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Pulmonary Sporotrichosis

Pulmonary sporotrichosis is a rare form of sporotrichosis, a subacute or chronic fungal infection caused by Sporothrix schenckii. The cutaneous form of the disease is significantly more common.


Presentation

Pulmonary sporotrichosis may be encountered worldwide as the habitat of the pathological agent involves plants and soil, although it is more frequent in subtropical and tropical regions. Landscaping and gardening are the activities associated with the infection while the pulmonary disease occurs when fungal spores are inhaled.

Immunocompromised individuals, those working with hay or wood, and alcohol abusers have a higher risk of developing this condition, so the history inquiry should not miss these aspects [1]. Pulmonary infection is more frequent in chronic obstructive pulmonary disease (COPD) patients. Affected individuals address healthcare facilities for symptoms of subacute or chronic pneumonia with few constitutional signs and aggravated cough [2]. Additional complaints include

Affected individuals address healthcare facilities for symptoms of subacute or chronic pneumonia with relatively few constitutional signs [2]. The manifestations include an aggravating cough, low grade fever, dyspnea, night sweats, weight loss, and chest pain, thus mimicking tuberculosis. The findings of the physical examination may overlap with that of the underlying COPD. For this reason, diagnosis may be delayed, thus postponing therapy initialization and making the prognosis worse [3].

Veterinarian
  • Sporotrichosis can also be acquired from handling cats with the disease; it is an occupational hazard for veterinarians.[en.wikipedia.org]
  • Zoonotic transmission of sporotrichosis occurs most frequently from handling infected cats, making this an occupational hazard for veterinarians. [4] Sporotrichosis progresses slowly - the first symptoms may appear 1 to 12 weeks (average 3 weeks) following[wikidoc.org]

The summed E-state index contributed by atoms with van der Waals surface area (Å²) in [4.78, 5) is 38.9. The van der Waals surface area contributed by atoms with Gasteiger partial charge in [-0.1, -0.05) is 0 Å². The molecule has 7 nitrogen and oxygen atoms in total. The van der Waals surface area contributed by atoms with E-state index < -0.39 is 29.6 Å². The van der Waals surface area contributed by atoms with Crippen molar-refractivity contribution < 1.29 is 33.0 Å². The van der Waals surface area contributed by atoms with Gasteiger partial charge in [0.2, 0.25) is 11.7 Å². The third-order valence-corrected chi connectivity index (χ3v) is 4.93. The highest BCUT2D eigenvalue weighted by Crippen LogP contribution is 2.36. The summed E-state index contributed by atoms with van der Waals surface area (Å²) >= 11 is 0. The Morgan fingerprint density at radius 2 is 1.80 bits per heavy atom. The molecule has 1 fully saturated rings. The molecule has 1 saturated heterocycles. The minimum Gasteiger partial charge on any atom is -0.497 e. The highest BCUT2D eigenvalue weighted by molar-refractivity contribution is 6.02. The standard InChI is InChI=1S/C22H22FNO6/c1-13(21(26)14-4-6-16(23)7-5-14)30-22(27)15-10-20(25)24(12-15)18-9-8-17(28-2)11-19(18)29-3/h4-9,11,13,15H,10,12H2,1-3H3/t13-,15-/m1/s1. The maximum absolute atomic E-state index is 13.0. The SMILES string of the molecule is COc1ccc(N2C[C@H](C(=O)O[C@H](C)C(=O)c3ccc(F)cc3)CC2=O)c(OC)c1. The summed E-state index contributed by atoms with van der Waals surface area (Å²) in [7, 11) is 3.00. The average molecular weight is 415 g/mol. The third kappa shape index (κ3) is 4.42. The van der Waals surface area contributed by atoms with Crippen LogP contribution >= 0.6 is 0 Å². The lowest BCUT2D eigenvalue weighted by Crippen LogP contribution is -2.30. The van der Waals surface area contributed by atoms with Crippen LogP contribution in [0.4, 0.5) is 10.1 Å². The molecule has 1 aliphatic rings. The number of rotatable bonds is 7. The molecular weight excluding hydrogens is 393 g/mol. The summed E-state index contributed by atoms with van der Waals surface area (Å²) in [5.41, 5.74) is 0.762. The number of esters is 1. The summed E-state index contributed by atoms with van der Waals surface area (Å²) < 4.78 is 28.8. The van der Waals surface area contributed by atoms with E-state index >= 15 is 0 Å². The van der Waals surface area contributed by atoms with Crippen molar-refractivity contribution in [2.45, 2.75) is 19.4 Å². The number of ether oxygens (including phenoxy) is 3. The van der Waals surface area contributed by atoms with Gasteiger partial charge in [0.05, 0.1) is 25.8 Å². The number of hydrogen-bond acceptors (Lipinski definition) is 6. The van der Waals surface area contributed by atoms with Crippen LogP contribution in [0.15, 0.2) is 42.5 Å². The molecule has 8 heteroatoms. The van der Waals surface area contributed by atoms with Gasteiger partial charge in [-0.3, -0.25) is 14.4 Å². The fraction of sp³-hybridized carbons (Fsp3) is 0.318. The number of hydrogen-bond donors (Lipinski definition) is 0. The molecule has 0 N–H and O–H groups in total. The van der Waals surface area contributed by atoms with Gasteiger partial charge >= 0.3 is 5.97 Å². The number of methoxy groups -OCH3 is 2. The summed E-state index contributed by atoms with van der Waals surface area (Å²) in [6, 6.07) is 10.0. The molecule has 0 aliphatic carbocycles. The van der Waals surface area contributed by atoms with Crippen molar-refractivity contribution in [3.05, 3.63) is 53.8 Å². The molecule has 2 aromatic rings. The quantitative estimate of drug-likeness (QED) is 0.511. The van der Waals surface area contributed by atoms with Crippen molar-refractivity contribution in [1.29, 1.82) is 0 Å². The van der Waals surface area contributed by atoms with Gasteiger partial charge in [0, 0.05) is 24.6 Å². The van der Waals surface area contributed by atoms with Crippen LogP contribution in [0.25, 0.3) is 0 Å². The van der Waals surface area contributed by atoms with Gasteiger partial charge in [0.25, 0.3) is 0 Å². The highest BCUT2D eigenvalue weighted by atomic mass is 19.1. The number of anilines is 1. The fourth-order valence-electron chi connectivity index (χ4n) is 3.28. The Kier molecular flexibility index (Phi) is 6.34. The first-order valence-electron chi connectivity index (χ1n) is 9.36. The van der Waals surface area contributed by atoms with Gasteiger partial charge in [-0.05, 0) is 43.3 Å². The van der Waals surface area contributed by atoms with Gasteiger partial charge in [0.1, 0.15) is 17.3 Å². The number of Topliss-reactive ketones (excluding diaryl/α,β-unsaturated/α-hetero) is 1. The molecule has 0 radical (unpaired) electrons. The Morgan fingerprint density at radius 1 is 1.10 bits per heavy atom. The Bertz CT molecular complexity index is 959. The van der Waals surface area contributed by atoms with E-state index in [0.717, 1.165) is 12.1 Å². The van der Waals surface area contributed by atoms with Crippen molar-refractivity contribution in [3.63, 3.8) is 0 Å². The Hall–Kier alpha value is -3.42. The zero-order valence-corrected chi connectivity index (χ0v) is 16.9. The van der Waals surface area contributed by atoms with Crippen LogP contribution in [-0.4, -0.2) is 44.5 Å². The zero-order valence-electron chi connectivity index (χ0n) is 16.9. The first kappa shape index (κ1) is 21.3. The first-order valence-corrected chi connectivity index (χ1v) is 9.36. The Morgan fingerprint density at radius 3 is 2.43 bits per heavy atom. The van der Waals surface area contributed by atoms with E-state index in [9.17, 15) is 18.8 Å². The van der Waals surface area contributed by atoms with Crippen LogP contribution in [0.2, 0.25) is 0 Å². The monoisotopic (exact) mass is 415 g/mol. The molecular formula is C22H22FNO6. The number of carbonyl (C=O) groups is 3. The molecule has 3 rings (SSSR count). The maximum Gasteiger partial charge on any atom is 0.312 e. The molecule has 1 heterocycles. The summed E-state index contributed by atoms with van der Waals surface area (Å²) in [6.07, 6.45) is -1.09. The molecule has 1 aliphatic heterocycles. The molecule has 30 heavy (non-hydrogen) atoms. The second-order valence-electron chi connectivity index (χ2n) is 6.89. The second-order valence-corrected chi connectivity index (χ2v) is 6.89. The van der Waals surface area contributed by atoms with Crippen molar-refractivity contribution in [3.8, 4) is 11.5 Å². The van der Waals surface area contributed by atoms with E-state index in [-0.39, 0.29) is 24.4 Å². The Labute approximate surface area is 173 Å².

• Cats have been responsible for cases among veterinarians [6] and for a large outbreak in Rio de Janeiro, Brazil. [7] See the image below. Photomicrograph that shows the conidiophores and conidia of the fungus Sporothrix schenckii.[emedicine.com]
  • At present, veterinarians, technicians, caretakers, and owners of cats with sporotrichosis are regarded as a new risk category for the acquisition of the disease.[doi.org]
Intravenous Drugs
  • The latter finding was consistent with the history of intravenous drug abuse.[ncbi.nlm.nih.gov]
  • Amphotericin B This is an intravenous drug with serious potential side effects, including fever, chills, nausea, and vomiting. Surgery Surgery may be required to remove the infected bone.[healthinplainenglish.com]
Cough
  • Affected individuals address healthcare facilities for symptoms of subacute or chronic pneumonia with few constitutional signs and aggravated cough.[symptoma.com]
  • A 37-year-old man, human immunodeficiency virus-1 positive, with a CD4 cell count of 345/mm3, developed a productive cough. A sputum smear revealed the presence of a large amount of long, thin, septated micelia.[ncbi.nlm.nih.gov]
  • The patient had complains of cough, breathlessness, and evening rise of temperature. There were no skin lesions or lymphadenopathy.[jlponline.org]
  • Immunodepressed individuals develop disseminated infections and/or pneumonia that can cause shortness of breath, cough, and fever.[medicinenet.com]
  • Symptoms of pulmonary sporotrichosis include productive coughing, nodules and cavitations of the lungs, fibrosis, and swollen hilar lymph nodes.[en.wikipedia.org]
Productive Cough